Here we will learn more about diversity in living organisms homework assignment help
The planet Earth is rich in biodiversity of organisms – plants, animals, and microorganisms. In order to identify them with an ease, they are classified in groups and sub-groups at various levels.
Some organisms differ from each other but have similar characteristics; these organisms are known to have evolved over a period of time
Diversity in Living Organisms
The basis of classification:
All living creatures on our planet are classified by grouping them into the same kind so as to identify them with an ease. All organisms have certain common characteristics so that they can be categorized into major groups. Then, some organisms may have certain characteristics which are different from the others and hence they are further classified into sub-groups and so on.
This is how organisms are classified. For example, we have learned in previous grades that prokaryotic cells differ from eukaryotic cells, birds differ from fishes, cactus differs from rose plant etc. Thus all living things are classified majorly based on their body design and shape.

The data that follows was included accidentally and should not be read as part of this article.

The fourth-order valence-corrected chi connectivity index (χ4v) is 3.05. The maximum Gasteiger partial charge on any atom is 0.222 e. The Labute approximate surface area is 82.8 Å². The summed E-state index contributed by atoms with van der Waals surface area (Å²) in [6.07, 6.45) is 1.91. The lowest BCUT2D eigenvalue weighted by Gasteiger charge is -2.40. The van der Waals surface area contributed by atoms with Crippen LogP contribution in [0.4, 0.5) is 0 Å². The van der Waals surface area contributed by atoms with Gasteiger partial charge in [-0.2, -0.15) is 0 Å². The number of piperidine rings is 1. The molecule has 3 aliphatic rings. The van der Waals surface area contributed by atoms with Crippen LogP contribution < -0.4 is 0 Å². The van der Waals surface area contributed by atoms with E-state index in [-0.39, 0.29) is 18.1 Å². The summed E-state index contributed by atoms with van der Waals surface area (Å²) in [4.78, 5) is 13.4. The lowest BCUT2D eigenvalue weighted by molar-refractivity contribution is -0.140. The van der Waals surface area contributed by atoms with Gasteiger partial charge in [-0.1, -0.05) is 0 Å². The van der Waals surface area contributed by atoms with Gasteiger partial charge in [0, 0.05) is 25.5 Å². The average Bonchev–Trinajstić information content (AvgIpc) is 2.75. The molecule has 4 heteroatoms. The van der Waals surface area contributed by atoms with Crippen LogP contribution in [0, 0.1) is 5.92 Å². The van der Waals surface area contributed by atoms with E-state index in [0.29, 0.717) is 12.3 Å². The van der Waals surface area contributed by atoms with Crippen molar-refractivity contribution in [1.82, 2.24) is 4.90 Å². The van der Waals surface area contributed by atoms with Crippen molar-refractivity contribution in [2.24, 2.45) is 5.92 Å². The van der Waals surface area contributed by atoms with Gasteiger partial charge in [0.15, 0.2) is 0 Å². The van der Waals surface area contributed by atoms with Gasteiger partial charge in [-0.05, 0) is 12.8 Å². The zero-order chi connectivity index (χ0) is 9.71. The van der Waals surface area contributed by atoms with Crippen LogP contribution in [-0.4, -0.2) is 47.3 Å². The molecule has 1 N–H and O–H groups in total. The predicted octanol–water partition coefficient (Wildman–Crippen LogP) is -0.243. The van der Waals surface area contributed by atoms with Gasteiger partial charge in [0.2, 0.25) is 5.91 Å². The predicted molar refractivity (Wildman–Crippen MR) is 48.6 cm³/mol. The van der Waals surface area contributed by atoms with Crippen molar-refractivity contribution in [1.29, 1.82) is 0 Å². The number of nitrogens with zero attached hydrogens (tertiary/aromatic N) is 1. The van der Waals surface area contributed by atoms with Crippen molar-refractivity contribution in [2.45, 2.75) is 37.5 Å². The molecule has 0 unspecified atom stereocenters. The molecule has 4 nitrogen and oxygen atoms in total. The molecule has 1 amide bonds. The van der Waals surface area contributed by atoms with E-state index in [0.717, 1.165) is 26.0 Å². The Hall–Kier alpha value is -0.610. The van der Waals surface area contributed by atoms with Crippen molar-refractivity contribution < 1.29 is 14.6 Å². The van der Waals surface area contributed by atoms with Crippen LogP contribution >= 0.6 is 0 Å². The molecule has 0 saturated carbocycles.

It is well-understood that some organisms may differ in habitat but may have the same characteristics. This indicates that the organisms evolve over a period of several thousand years.
This process is known as evolution and was first discovered and termed by Charles Darwin. Evolution has resulted in a vast biodiversity over the entire planet in all organisms – plants, animals, and microorganisms.
The hierarchy of classification:
Enst Haeckel, Robert Whittaker, and Carl Woese were 3 biologists, who tried to classify all the living organisms into groups based on cell shape, mode of nutrition and body organization.
They proposed the Whitaker model which had 5 major groups namely, Monera, Protista, fungi, Plantae and Animalia. Further then, Monera was modified into 2 groups namely – archaebacteria and eubacteria.
Further classification is done by naming and grouping organisms under sub-groups at various levels of hierarchy as follows –
Thus, each organism is classified and named at various levels in order to be identified. Species is the lowest unit of classification.
Group 1 – Monera:
- Absence of a well-defined nucleus or organelles
- Presence or absence of cell wall
- Mode of nutrition – some are autotrophic, while some are heterotrophic
- Organisms belonging to this group – Bacteria, blue-green algae and mycoplasma (Figure 1)
Group 2 – Protista:
- Eukaryotic cell
- Characteristic feature – Appendages like flagella used for locomotion of the organism
- Mode of nutrition – autotrophic or heterotrophic
- Examples of organisms belonging to this group – unicellular algae, diatoms, and protozoans